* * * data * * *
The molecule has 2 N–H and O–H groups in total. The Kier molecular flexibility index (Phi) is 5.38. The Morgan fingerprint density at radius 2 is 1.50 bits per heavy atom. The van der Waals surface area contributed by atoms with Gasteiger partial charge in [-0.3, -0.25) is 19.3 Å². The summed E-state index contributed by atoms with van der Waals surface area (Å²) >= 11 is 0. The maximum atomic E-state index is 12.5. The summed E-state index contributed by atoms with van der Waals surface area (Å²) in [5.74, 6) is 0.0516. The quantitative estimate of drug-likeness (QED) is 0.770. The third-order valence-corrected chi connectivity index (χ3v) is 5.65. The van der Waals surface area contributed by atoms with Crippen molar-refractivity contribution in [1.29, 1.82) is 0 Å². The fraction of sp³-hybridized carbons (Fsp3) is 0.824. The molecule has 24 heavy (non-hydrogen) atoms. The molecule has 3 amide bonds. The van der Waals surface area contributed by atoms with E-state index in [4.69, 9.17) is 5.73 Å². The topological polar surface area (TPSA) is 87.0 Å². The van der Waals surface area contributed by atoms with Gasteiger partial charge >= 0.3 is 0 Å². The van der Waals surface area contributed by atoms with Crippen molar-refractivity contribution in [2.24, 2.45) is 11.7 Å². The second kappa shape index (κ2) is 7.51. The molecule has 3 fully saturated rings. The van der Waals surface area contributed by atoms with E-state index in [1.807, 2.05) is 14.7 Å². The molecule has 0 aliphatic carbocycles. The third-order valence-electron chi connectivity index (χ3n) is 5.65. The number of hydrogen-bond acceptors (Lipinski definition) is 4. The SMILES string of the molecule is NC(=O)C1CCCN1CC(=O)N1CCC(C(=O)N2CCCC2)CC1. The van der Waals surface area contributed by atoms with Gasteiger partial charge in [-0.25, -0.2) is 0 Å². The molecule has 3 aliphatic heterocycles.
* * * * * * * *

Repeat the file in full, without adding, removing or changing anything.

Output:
The molecule has 2 N–H and O–H groups in total. The Kier molecular flexibility index (Phi) is 5.38. The Morgan fingerprint density at radius 2 is 1.50 bits per heavy atom. The van der Waals surface area contributed by atoms with Gasteiger partial charge in [-0.3, -0.25) is 19.3 Å². The summed E-state index contributed by atoms with van der Waals surface area (Å²) >= 11 is 0. The maximum atomic E-state index is 12.5. The summed E-state index contributed by atoms with van der Waals surface area (Å²) in [5.74, 6) is 0.0516. The quantitative estimate of drug-likeness (QED) is 0.770. The third-order valence-corrected chi connectivity index (χ3v) is 5.65. The van der Waals surface area contributed by atoms with Crippen molar-refractivity contribution in [1.29, 1.82) is 0 Å². The fraction of sp³-hybridized carbons (Fsp3) is 0.824. The molecule has 24 heavy (non-hydrogen) atoms. The molecule has 3 amide bonds. The van der Waals surface area contributed by atoms with E-state index in [4.69, 9.17) is 5.73 Å². The topological polar surface area (TPSA) is 87.0 Å². The van der Waals surface area contributed by atoms with Gasteiger partial charge >= 0.3 is 0 Å². The van der Waals surface area contributed by atoms with Crippen molar-refractivity contribution in [2.24, 2.45) is 11.7 Å². The second kappa shape index (κ2) is 7.51. The molecule has 3 fully saturated rings. The van der Waals surface area contributed by atoms with E-state index in [1.807, 2.05) is 14.7 Å². The molecule has 0 aliphatic carbocycles. The third-order valence-electron chi connectivity index (χ3n) is 5.65. The number of hydrogen-bond acceptors (Lipinski definition) is 4. The SMILES string of the molecule is NC(=O)C1CCCN1CC(=O)N1CCC(C(=O)N2CCCC2)CC1. The van der Waals surface area contributed by atoms with Gasteiger partial charge in [-0.25, -0.2) is 0 Å². The molecule has 3 aliphatic heterocycles.